I fully expect certain people to view my comments with utmost cynicism, frankly that's par for the course and I am used to that point of view. All I can say is that having worked in this kind of environment for ~15 years, I have never seen as much change as I have in the last 18 months, nor as many senior executives get a very abrupt chop for not supporting this approach. They've made it clear they aren't messing about when it comes to this - how well that trickles down into the public view of things remains to be seen.
 

BISHI

Distinguished Member
Well I certainly hope you are right .
 
D

Deleted member 293381

Guest
Not so long ago it was difficult to complain to banks about their service because the arrogance was so great they could get away with being quite rude if you dared to complain.

I've noticed that since new rules came out which made it easier to switch accounts from one bank to another the bank personnel seem more open and friendly. They have also dropped the in-ya-face selling techniques of house, car and personal insurance: "Are you fully covered?" and "Can I interest you in..." etc.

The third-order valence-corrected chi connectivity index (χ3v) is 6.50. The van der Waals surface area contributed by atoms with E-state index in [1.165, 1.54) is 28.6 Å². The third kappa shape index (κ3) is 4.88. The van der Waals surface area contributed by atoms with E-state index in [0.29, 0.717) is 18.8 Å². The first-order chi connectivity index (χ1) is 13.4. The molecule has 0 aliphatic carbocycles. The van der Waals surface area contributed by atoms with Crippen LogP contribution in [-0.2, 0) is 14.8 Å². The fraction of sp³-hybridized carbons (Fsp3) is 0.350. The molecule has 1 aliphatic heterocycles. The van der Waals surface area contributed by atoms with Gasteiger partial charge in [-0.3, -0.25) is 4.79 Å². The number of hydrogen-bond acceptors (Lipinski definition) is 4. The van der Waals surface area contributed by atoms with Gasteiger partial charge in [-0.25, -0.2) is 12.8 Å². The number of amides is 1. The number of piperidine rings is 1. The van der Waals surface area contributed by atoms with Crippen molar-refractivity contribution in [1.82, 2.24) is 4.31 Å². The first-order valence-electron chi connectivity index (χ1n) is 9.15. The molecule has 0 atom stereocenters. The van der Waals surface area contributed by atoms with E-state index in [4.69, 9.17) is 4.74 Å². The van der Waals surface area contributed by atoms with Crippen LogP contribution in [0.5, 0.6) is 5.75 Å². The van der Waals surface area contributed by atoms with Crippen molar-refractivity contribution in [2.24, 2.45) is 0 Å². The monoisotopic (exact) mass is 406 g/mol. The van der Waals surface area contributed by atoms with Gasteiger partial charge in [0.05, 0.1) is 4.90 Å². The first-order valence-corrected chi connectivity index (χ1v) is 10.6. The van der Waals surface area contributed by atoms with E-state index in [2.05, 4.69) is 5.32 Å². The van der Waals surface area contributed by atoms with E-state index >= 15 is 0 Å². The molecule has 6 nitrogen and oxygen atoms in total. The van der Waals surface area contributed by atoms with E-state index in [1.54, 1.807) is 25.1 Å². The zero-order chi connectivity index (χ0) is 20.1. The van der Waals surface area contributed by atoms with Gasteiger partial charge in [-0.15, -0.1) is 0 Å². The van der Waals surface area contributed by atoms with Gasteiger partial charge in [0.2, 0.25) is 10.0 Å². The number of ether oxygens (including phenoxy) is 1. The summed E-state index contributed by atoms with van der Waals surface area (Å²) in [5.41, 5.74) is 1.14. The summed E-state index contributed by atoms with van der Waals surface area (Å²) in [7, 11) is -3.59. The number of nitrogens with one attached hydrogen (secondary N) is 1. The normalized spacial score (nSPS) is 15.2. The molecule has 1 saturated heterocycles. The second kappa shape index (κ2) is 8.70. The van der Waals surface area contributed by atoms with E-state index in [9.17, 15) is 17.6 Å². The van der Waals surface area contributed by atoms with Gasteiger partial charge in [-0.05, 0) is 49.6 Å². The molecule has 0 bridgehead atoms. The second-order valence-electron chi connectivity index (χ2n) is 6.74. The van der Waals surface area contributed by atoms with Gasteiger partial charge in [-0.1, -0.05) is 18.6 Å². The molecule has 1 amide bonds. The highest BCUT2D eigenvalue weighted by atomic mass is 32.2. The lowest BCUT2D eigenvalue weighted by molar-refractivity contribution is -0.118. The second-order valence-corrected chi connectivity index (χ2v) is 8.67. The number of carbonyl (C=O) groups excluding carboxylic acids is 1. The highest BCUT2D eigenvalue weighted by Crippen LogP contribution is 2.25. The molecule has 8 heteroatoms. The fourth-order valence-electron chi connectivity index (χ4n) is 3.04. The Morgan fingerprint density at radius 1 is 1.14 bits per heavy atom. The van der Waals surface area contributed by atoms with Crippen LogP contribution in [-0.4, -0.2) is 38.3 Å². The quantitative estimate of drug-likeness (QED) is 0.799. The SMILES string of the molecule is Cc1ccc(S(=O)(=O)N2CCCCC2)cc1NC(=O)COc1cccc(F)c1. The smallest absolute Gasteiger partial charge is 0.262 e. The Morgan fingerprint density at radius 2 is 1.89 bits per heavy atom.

However, that is on the ground. At the top end, the banking CEOs and senior board members are IMO overpaid and, on top of that, receive massive bonuses. So there is still a long way to go before the public stop viewing them as greedy people and instead view them as responsible and honest.
 

loz

Distinguished Member
I've noticed that since new rules came out which made it easier to switch accounts from one bank to another the bank personnel seem more open and friendly. They have also dropped the in-ya-face selling techniques of house, car and personal insurance: "Are you fully covered?" and "Can I interest you in..." etc.

I doubt they will return to what they did in my case, phoning me up suggesting I "invest" my overdraft.
 
D

Deleted member 293381

Guest
Apparently, when the new faster switching rules were introduced something like 600,000 account holders ditched their old long-term banks for better deals elsewhere.

No wonder the big banks are cleaning up their act.